While using baked goods to escape from prison sounds like a hilarious joke only seen on the big screen or pages of an adventurous piece of fiction, there have actually been many recorded cases throughout history of inmates sneaking weapons into prison disguised within a cake.
Along with the other cliché tactics of transforming bedding into a makeshift ladder and digging a tunnel to freedom with a single spoon, many real-life prisoners have tried to fly the coop by being delivered contraband baked inside a delicious treat. More than just your average file, escapees have received baked goods with guns, handsaws, and even welding electrodes hidden inside as their top secret ingredients.According to compiled accounts of criminal biographies published in the United Kingdom in 1804, the first recorded incident of an inmate using baked goods as a backhanded means for achieving freedom was attempted by William Blewitt, a notorious gang member with a reputation for picking pockets and breaking into houses.
After being sentenced to a minimum of seven years in prison, Blewitt was placed onboard a prison ship in the Thames River to be transported to Australia. While awaiting the departure for the Land Down Under, Bewitt noticed several of his fellow felons had received files baked into gingerbread cakes. In the ultimate tattle-tale, William Blewitt warned the prison authorities of the planned escape and was pardoned immediately as a reward for his good deed.
On January 14, 1909, the Los Angeles Times reported that F.J Humely was arrested for forgery and incarcerated to await his trial appearance. During his stay in jail, Humely was delivered one chocolate cake and one vanilla cake.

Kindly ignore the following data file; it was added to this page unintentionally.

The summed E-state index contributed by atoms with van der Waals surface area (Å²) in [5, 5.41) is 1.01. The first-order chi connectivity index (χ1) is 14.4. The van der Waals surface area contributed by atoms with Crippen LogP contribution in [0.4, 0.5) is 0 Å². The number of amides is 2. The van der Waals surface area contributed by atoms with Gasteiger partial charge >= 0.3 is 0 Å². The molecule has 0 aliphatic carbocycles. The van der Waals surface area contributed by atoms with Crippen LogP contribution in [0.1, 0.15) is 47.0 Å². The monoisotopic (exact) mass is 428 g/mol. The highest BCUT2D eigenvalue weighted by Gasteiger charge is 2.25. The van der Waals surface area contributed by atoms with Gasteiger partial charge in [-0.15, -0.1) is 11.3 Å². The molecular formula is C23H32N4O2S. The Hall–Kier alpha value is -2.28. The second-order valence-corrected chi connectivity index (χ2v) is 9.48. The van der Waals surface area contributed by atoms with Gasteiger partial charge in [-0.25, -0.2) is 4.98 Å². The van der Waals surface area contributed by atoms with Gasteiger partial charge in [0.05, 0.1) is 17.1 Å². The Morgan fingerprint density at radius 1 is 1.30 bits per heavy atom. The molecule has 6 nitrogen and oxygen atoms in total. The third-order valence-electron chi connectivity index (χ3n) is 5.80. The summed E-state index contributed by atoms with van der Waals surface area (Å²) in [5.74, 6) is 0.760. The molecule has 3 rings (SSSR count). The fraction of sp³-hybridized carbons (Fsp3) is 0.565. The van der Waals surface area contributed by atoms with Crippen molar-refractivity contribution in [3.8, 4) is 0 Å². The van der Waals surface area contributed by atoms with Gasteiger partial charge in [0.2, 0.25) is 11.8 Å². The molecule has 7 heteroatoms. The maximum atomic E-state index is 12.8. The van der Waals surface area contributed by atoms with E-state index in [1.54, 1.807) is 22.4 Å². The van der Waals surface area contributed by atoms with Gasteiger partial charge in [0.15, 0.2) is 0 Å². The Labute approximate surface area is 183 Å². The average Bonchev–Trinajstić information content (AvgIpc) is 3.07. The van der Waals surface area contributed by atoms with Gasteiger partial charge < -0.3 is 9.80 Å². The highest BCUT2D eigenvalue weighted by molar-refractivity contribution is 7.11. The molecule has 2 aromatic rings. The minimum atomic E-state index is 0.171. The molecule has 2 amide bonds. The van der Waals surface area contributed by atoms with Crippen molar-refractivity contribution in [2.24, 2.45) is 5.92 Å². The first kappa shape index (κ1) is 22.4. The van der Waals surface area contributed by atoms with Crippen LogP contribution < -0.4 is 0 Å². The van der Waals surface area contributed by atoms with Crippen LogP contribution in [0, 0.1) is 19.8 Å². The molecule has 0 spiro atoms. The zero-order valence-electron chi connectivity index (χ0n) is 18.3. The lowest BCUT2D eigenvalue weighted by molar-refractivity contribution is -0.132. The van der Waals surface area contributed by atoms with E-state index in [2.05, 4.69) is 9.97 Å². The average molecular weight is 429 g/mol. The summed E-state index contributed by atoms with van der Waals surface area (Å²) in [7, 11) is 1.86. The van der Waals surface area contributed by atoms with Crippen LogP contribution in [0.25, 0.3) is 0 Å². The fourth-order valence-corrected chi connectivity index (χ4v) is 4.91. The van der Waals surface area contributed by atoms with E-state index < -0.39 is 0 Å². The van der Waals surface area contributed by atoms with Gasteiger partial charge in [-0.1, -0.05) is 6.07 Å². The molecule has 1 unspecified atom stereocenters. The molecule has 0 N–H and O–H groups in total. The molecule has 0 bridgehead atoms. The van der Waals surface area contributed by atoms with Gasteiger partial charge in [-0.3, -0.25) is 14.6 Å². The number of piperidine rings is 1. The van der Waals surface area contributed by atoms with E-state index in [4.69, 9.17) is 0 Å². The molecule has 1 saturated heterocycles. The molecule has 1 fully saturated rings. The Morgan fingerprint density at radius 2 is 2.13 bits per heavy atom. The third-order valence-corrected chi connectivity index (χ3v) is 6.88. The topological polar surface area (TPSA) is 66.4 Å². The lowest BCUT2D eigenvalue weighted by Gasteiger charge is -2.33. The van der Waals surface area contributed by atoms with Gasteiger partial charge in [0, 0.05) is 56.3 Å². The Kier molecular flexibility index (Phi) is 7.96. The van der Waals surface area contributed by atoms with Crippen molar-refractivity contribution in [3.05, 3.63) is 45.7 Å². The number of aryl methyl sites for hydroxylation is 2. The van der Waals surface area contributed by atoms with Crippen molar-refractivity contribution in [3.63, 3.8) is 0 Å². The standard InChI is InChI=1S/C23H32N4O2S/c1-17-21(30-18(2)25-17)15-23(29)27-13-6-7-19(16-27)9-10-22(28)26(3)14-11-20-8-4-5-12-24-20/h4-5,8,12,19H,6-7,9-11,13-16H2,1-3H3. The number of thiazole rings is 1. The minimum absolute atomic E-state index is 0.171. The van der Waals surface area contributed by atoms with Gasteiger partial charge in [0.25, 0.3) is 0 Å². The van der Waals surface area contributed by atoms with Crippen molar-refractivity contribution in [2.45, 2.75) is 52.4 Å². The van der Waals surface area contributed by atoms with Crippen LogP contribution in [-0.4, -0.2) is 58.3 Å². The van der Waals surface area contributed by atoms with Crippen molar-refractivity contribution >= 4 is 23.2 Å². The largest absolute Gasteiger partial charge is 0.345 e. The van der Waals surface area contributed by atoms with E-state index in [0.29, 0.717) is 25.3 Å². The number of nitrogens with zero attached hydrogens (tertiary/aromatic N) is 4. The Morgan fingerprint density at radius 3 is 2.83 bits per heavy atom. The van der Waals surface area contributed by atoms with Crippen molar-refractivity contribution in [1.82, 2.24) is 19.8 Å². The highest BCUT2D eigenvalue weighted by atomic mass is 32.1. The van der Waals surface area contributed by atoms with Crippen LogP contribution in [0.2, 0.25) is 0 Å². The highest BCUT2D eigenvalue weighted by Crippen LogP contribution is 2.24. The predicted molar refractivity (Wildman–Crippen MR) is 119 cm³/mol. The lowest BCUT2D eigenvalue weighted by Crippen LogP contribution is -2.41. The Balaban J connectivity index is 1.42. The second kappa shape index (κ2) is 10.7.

Unlucky for him, Sheriff Hammel intercepted both of his abnormally heavy special deliveries. With a little digging through the icing, the Sheriff discovered half of a 38-caliber revolver embedded into each of the cakes. Humely apparently aspired to threatening the guards to give him their keys and sailing to Mexico with his accomplice, R.E. Watson. Eventually, Humely was sentenced to a minimum of seven years within Folsom State Prison and unable to achieve his dreams in the opium trade.
Many other escapees had much better luck in their efforts though. In 1899, four prisoners in Frederick County, Maryland were able to escape from their cells with handsaws that were buried deep in pies. In 1914, the wife of a convicted felon named C.J. Wilderman in New Jersey personally delivered a mince pie to her husband loaded with two saws to assist him and his two cellmates with breaking free. Just a couple days before Tommy O’Connor was set to face the death penalty by hanging, he showed his luck by escaping the Cook County Jail in Chicago with a gun and bullets smuggled into the premises through cake in 1921.
As one of the more well-known and dramatic cases of escape by cake, Eamon de Valera facilitated a successful prison break in 1916 after being incarcerated for his leadership role in the Easter Rising in Ireland against the British government. While participating in a mass service, de Valera stole the chaplain’s master key for the prison and created a wax impression with candles melted by his own body heat. After sending a copy of the impression to his friends on the outside, they were able to build a metal key and send it to de Valera wrapped inside a cake. It may have taken two attempts, but eventually the Irish militant possessed a perfect metal key replica that could be used to pass through any door in the facility. Interestingly enough, Eamon de Valera went on to be elected as the third President of Ireland and served from 1959 to 1973.